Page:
• Organization's facebook page

Selecting Ideal Volunteers

Professionalism and responsibility are the two vital qualities to recruit for, as medical knowledge can be trained. Medical background is NOT essential when recruiting new volunteers. Professionalism and attention to detail can be evaluated in email correspondence. For example, a candidate who responds to all recruitment questions thoroughly with attention to organization, grammar, and detail is likely to take the position and responsibility of a medical volunteer seriously. The recruiting email should be “intimidating” enough to deter un-ideal candidates while exciting for the highly motivated candidates. The Parvo program is a unique opportunity and should be presented as such. Interviewing would be ideal but is time-consuming and not essential as issues with volunteers will often be revealed during the first day or two of training. 

If a candidates will be going out of town(1+wk) within the first month of volunteering/training, post-pone training until after the vacation. If going on a 1+wk vacation (such that they'd miss two consecutive weeks of volunteering) within the first three months of volunteering, postponing training until after the vacation may be best. These guidelines may not apply to volunteers who already have medical experience (vet techs, nurses) as they dont have as steep of a learning curve nor need the frequent practice.

Cultivating Team Environment

The following are suggestions for cultivating a friendly team environment which will make volunteering more enjoyable and increase volunteer retention:
  • Private Team Facebook Group – This digital resource can be used to share pictures of puppies (privately), stories, concerns, grievances, etc. It is important that this resource be private and by invitation only, preferably excluding non-volunteers (even veterinarians).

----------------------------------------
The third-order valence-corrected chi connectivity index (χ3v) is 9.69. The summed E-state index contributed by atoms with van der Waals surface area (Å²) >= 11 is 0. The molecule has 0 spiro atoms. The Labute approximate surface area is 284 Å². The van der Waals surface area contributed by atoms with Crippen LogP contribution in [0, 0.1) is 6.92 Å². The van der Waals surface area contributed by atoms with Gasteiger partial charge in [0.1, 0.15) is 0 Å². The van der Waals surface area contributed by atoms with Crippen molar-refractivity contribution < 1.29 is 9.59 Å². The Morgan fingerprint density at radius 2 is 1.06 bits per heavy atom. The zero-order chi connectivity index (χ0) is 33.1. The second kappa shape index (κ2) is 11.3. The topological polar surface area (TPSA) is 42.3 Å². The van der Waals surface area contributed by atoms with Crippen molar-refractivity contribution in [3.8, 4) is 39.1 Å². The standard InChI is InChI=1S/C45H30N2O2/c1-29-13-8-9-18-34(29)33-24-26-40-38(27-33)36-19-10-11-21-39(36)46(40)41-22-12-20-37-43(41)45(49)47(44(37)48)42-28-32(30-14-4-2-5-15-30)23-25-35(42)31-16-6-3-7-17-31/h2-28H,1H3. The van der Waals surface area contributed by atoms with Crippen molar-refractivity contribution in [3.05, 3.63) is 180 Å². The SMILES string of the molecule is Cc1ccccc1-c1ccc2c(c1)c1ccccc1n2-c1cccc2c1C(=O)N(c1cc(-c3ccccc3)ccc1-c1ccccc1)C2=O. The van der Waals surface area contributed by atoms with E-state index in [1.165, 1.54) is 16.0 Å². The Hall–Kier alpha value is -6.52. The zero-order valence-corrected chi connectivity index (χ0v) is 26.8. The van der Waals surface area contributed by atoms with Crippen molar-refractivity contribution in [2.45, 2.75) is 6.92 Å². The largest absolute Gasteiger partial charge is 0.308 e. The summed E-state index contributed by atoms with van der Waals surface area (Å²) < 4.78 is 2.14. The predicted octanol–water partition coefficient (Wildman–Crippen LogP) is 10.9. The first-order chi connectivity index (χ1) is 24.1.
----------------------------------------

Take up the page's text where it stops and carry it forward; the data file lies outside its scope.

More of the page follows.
• Events & Outings - Local bars, restaurants, etc that are dog friendly (so volunteers can bring their pets) and relaxing are great sites for meeting places for the group. This can be done less frequently (i.e. every 6 months) than other team building activities.
  • Introductions - Introduce new volunteers on all shifts to anyone they may not have met. The manager should try to schedule him/herself with new volunteers multiple times to cultivate a relationship so they feel comfortable bringing concerns to you.
  • Team T-shirts - Team t-shirts are usually done by having one team member design the shirt and everyone chip in if they would like to purchase one.

Handling Volunteer Complaints

Volunteer complaints are inevitable and expected. Handling complaints in a professional and responsive manner is vital for maintaining a healthy working environment. The detailed handling of all scenarios is beyond the scope of this document, but the following is a short outline of types of complaints which may occur.
  • Issues with scheduling - Volunteers are expected to adhere to the commitment made when joining the team, especially within the first three months of joining.  However, some flexibility should be given to experienced volunteers. For example, if a reliable volunteer has been part of the team for over a year, had an increase in work/school commitments, and can no longer commit to weekly shifts, offer volunteering every-other-week.
  • Complaints about volunteer responsibilities being unreasonable - Since 2010, the vast majority (99%) of parvo volunteers have been able to meet the expected volunteer responsibilities without issue. It may be best to remove this volunteer from the team.
  • Issues between volunteers - If there is a particular volunteer that others do not like working with, identify why this might be and have a conversation with or send a gentle email to that volunteer. If unable to resolve issues, it may be best to remove this volunteer from the team. 
If there is a particularly complex case, try reaching out to other volunteer managers in other programs of the organization for advice.

Mentoring Future Parvo Program Leadership

Plan to spend 2-4 weeks training the parvo program manager at the end of your tenure. This document should serve as a good template for training.
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Kevin Horecka,
Jan 15, 2017, 2:26 PM